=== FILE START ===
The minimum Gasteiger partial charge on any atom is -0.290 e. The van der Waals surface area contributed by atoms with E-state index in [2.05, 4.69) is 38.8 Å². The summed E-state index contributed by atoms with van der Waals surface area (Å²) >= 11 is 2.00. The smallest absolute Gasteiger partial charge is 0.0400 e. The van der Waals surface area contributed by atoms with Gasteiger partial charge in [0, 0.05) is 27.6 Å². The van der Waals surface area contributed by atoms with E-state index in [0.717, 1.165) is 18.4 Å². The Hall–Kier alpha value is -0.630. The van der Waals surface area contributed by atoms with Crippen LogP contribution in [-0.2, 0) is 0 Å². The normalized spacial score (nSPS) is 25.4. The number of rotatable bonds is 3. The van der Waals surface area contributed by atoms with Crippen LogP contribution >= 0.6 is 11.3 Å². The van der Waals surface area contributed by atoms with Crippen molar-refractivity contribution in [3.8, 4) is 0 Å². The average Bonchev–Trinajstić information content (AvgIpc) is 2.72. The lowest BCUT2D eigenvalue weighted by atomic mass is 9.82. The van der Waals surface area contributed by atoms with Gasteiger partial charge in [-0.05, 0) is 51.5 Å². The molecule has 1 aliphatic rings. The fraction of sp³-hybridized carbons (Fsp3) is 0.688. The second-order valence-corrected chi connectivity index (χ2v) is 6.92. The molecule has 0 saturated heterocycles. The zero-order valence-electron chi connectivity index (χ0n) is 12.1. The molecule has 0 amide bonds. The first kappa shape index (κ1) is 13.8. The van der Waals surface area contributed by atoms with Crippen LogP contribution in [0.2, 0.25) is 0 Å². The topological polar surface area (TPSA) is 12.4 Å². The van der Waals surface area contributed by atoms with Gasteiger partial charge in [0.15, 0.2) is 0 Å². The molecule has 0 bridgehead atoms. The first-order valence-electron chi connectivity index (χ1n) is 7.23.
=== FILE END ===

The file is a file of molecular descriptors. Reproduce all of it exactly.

The minimum Gasteiger partial charge on any atom is -0.290 e. The van der Waals surface area contributed by atoms with E-state index in [2.05, 4.69) is 38.8 Å². The summed E-state index contributed by atoms with van der Waals surface area (Å²) >= 11 is 2.00. The smallest absolute Gasteiger partial charge is 0.0400 e. The van der Waals surface area contributed by atoms with Gasteiger partial charge in [0, 0.05) is 27.6 Å². The van der Waals surface area contributed by atoms with E-state index in [0.717, 1.165) is 18.4 Å². The Hall–Kier alpha value is -0.630. The van der Waals surface area contributed by atoms with Crippen LogP contribution in [-0.2, 0) is 0 Å². The normalized spacial score (nSPS) is 25.4. The number of rotatable bonds is 3. The van der Waals surface area contributed by atoms with Crippen LogP contribution >= 0.6 is 11.3 Å². The van der Waals surface area contributed by atoms with Crippen molar-refractivity contribution in [3.8, 4) is 0 Å². The average Bonchev–Trinajstić information content (AvgIpc) is 2.72. The lowest BCUT2D eigenvalue weighted by atomic mass is 9.82. The van der Waals surface area contributed by atoms with Gasteiger partial charge in [-0.05, 0) is 51.5 Å². The molecule has 1 aliphatic rings. The fraction of sp³-hybridized carbons (Fsp3) is 0.688. The second-order valence-corrected chi connectivity index (χ2v) is 6.92. The molecule has 0 saturated heterocycles. The zero-order valence-electron chi connectivity index (χ0n) is 12.1. The molecule has 0 amide bonds. The first kappa shape index (κ1) is 13.8. The van der Waals surface area contributed by atoms with Crippen LogP contribution in [0.2, 0.25) is 0 Å². The topological polar surface area (TPSA) is 12.4 Å². The van der Waals surface area contributed by atoms with Gasteiger partial charge in [0.15, 0.2) is 0 Å². The molecule has 0 bridgehead atoms. The first-order valence-electron chi connectivity index (χ1n) is 7.23.